Attention spans are at their lowest online and finding your website again in a cold search might prove difficult (read: impossible). Additional communication is essential if prospects aren’t immediately sold on your product. If you ignore engagement and prospects don’t buy from you initially, you run the risk of your competitor down the street (or across the globe) swooping in the next time they look to buy your product but cannot easily find you.
But if you are sending multiple emails to potential customers over a given period, they will eventually come to you once they are ready to buy.
This is not just opinion by the way. This is a proven success.
In fact, the Direct Marketing Association reports that the average return on investment (ROI) is $43 for every dollar spent on email marketing, making it the most effective marketing channel available.
Furthermore, email is a much more personal dialogue with a customer. Reading a sales pitch on a website or social media is like driving by a billboard ad. Each email you send is like a one-on-one conversation via their inbox.
And unlike spam which is sent out randomly, all of your leads intentionally opted into your list. This means they have enough interest in what you offer that they have taken measurable action to hear more.
And this isn’t just for those businesses that sell physical products. Accountants, dentists, and other services industries have all effectively ‘sold’ their services through email.
How You Should Email
You should approach your email list with the mentality of providing a lot of value up front and making the sale down the road.
Initially, you are building trust and establishing yourself as an industry expert that your prospects turn to when they need help or advice.
This can be anything. I tiny bit of advice. An observation you’ve made related to your industry. A comment you have on a famous person’s quote. Anything. Just make it entertaining and somehow relevant to your market.
A little tidbit goes a long way. Most likely you know a lot about your industry if you have worked in it for any decent length of time. Use that to your advantage. What may seem basic or intuitive to you might be groundbreaking to another.
Once prospects think of you as their source for knowledge, it will almost feel natural for them to pay you money for more of whatever it is you are offering.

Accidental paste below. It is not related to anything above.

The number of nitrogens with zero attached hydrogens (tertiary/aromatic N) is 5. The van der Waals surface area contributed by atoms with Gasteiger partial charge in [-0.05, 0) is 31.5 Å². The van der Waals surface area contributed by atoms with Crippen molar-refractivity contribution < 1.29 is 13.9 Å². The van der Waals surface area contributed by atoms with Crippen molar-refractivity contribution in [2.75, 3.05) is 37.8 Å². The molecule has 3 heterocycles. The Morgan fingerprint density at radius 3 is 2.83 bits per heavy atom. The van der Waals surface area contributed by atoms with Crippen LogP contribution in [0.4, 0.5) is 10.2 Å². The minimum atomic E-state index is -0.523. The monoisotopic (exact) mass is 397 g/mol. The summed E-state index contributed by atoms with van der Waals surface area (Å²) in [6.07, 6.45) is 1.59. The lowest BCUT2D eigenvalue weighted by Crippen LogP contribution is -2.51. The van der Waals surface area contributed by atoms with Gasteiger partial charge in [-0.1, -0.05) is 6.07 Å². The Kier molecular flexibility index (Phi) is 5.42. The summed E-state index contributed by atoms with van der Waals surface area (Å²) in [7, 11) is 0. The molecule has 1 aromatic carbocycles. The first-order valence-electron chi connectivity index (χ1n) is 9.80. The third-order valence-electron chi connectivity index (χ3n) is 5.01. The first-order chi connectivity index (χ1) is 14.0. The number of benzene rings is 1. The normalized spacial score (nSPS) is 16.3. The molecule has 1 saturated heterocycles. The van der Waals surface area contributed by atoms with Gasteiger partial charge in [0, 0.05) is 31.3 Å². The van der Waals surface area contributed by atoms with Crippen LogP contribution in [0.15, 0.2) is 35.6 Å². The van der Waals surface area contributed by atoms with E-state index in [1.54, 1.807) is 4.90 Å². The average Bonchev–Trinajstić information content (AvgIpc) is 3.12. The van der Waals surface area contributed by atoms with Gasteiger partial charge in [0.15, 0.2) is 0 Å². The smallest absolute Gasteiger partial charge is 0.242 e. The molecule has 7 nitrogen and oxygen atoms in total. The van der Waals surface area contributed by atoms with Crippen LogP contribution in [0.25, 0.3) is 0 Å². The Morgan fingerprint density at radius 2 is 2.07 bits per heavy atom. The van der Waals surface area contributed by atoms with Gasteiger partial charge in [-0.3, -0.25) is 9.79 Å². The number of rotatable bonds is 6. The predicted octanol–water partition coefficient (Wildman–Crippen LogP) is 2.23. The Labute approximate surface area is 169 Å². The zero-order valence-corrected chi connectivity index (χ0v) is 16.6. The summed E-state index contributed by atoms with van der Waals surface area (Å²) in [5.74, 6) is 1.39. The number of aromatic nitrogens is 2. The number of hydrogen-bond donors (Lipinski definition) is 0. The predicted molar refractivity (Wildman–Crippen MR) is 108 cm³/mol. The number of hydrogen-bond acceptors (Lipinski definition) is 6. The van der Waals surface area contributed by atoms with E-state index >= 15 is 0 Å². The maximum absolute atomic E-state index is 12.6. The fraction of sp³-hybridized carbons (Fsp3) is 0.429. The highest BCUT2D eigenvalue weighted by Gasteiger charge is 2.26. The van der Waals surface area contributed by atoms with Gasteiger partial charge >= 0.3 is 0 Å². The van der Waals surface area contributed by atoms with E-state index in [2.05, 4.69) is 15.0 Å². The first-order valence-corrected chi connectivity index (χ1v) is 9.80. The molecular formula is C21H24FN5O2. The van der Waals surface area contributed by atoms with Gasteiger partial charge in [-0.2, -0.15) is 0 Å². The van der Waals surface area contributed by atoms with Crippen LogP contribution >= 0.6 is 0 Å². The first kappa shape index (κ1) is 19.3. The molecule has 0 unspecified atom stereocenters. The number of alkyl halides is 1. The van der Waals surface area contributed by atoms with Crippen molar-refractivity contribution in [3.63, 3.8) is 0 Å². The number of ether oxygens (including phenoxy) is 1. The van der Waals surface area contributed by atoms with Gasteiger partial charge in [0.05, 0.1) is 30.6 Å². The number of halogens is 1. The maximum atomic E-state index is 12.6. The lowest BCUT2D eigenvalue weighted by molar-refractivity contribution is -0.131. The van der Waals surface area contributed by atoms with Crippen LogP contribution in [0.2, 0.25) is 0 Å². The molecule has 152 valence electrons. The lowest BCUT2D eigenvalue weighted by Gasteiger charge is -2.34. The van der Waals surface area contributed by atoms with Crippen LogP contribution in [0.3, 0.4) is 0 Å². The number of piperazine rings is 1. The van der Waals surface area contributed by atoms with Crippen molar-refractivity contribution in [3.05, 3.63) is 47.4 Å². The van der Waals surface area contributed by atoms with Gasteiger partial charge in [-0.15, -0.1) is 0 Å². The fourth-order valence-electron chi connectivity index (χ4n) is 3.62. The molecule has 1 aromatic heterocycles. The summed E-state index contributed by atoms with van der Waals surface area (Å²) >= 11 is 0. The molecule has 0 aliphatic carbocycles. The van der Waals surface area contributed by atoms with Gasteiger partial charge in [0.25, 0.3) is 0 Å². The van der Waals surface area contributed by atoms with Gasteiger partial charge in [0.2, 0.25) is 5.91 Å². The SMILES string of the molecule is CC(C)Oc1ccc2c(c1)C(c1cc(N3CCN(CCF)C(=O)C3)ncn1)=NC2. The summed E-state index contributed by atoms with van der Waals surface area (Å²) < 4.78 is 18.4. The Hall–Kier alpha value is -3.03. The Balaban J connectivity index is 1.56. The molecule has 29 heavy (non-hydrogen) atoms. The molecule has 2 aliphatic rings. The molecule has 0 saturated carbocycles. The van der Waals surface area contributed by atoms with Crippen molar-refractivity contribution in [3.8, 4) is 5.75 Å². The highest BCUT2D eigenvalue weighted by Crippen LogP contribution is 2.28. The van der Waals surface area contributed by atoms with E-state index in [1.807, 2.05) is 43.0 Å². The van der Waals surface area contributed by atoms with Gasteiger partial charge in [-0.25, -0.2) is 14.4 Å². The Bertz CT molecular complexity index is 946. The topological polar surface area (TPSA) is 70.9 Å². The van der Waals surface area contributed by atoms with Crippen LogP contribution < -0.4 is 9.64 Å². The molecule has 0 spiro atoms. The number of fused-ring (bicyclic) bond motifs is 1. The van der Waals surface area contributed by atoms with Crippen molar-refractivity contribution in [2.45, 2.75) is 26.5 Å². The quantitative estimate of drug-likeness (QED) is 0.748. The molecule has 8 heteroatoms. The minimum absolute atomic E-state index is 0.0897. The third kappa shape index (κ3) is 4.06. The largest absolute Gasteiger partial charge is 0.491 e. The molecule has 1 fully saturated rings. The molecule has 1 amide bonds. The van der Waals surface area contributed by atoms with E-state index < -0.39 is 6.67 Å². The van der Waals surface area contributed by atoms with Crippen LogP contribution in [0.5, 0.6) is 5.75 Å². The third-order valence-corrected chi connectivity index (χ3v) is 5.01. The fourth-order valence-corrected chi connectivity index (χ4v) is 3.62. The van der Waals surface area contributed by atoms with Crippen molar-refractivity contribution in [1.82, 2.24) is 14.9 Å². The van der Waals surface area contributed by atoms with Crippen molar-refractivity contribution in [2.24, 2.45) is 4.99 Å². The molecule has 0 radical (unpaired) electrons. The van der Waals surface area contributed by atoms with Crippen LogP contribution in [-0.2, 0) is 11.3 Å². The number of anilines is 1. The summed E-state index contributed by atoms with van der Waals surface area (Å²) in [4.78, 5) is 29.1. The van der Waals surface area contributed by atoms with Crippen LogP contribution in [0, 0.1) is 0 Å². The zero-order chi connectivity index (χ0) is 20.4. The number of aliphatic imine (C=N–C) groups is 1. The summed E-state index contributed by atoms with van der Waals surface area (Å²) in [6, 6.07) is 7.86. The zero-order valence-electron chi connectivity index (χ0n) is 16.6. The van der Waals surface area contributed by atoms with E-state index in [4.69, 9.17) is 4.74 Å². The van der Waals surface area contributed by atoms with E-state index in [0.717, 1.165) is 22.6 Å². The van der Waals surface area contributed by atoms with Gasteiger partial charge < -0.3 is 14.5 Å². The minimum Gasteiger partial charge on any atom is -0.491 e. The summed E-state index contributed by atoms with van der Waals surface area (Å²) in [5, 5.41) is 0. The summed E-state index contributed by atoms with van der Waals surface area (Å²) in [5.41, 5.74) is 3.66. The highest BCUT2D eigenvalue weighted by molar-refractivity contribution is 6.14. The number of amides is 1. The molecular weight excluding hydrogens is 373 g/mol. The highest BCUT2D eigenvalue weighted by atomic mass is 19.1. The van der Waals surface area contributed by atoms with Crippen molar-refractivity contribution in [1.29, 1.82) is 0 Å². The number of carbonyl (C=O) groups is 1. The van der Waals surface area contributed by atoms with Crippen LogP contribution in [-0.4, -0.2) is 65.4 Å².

Also, keep your emails short.
Three hundred to five hundred words should do it. And break paragraphs down into one or two sentences. This is much easier to read and scans well too, especially on a phone.
Don’t feel the need to completely give away the farm in a single email either. Remember the point of this. You are emailing simply an appetizer so they come back to you later to buy the main course.
On that note, *always* be sure to include some sort of call to action in your email. Whether it’s to visit your website or a webpage, send in a response or yes, buy your product. Mix it up and make every email have a purpose. Remember what we talked about before. The key to marketing is engagement. Engagement is a two-way street.
What about Social Media?
Emailing might not be as ‘exciting’ as the latest social media network, but no one can argue that it has survived longer than any other means of communication.
I do not mean to say that you should completely ignore social media. But you must choose where to focus your efforts.
Social networks are great for getting a lot of initial engagement and a great resource to build your prospects list.
But relying too heavily on social media puts too many variables outside your hands. A network you are on can all of the sudden change a business or advertising policy that seriously affects your strategy.
Also, readership and engagement come and go. It wasn’t that long ago that Myspace and Friendster were the most popular platforms. Look where they are now. You would hate to devote a lot of time (and money) on a social network just to see it go out of style.
Besides, that same study by the Direct Marketing Association reports that email conversion rates are 40x higher than both Facebook or Twitter.
There’s an expression that ‘social media is the cocktail party of marketing’. You get to tell a lot of people about your product or business, but don’t expect to make too many sales there.
Use your social media networks to draw people into your list, then make the sale via email.
If this seems like a lot to remember, then your right, it is! Like anything however with practice it all gets easier. And becomes more fun too.
The other option is to hire a professional copywriter to write your emails for you. If you higher a designer to create a logo, why not a copywriter to write email copy. Businesses do this all the time.
There are many talented copywriters who specialize in email marketing and know a lot of techniques and strategies that maximize conversions. Here at Bloominari, email marketing is one of the areas we specialize in. For more information about email marketing services and pricing click here.
So that’s it. If you lay down the effort email marketing will pay off for you in the long run. I hope this all was helpful and you begin to integrate email into your marketing strategy!
Source: McKinsey & Company